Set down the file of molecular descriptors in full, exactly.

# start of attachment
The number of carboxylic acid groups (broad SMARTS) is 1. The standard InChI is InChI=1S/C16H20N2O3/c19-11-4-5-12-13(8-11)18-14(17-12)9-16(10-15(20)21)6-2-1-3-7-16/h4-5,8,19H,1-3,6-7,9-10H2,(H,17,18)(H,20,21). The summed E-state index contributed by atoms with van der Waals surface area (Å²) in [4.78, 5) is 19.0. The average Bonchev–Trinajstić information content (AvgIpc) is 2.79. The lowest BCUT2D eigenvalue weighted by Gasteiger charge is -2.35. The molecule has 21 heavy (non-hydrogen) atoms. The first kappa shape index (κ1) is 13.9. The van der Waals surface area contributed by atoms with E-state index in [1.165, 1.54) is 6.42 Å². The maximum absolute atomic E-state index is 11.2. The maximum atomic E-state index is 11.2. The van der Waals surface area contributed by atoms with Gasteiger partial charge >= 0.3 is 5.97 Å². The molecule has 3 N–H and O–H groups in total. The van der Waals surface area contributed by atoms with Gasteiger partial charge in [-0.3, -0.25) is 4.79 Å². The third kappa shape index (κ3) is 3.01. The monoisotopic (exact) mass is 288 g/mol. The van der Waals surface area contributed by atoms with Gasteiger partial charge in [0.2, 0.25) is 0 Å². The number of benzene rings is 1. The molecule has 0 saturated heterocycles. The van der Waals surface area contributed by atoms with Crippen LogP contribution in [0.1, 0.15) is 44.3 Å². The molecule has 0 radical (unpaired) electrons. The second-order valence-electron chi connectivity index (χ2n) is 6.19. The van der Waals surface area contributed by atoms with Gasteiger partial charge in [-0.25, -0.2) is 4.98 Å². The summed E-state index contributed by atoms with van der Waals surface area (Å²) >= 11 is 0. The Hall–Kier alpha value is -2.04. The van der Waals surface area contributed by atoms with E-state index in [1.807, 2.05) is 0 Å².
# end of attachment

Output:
The number of carboxylic acid groups (broad SMARTS) is 1. The standard InChI is InChI=1S/C16H20N2O3/c19-11-4-5-12-13(8-11)18-14(17-12)9-16(10-15(20)21)6-2-1-3-7-16/h4-5,8,19H,1-3,6-7,9-10H2,(H,17,18)(H,20,21). The summed E-state index contributed by atoms with van der Waals surface area (Å²) in [4.78, 5) is 19.0. The average Bonchev–Trinajstić information content (AvgIpc) is 2.79. The lowest BCUT2D eigenvalue weighted by Gasteiger charge is -2.35. The molecule has 21 heavy (non-hydrogen) atoms. The first kappa shape index (κ1) is 13.9. The van der Waals surface area contributed by atoms with E-state index in [1.165, 1.54) is 6.42 Å². The maximum absolute atomic E-state index is 11.2. The maximum atomic E-state index is 11.2. The van der Waals surface area contributed by atoms with Gasteiger partial charge >= 0.3 is 5.97 Å². The molecule has 3 N–H and O–H groups in total. The van der Waals surface area contributed by atoms with Gasteiger partial charge in [-0.3, -0.25) is 4.79 Å². The third kappa shape index (κ3) is 3.01. The monoisotopic (exact) mass is 288 g/mol. The van der Waals surface area contributed by atoms with Gasteiger partial charge in [0.2, 0.25) is 0 Å². The number of benzene rings is 1. The molecule has 0 saturated heterocycles. The van der Waals surface area contributed by atoms with Crippen LogP contribution in [0.1, 0.15) is 44.3 Å². The molecule has 0 radical (unpaired) electrons. The second-order valence-electron chi connectivity index (χ2n) is 6.19. The van der Waals surface area contributed by atoms with Gasteiger partial charge in [-0.25, -0.2) is 4.98 Å². The summed E-state index contributed by atoms with van der Waals surface area (Å²) >= 11 is 0. The Hall–Kier alpha value is -2.04. The van der Waals surface area contributed by atoms with E-state index in [1.807, 2.05) is 0 Å².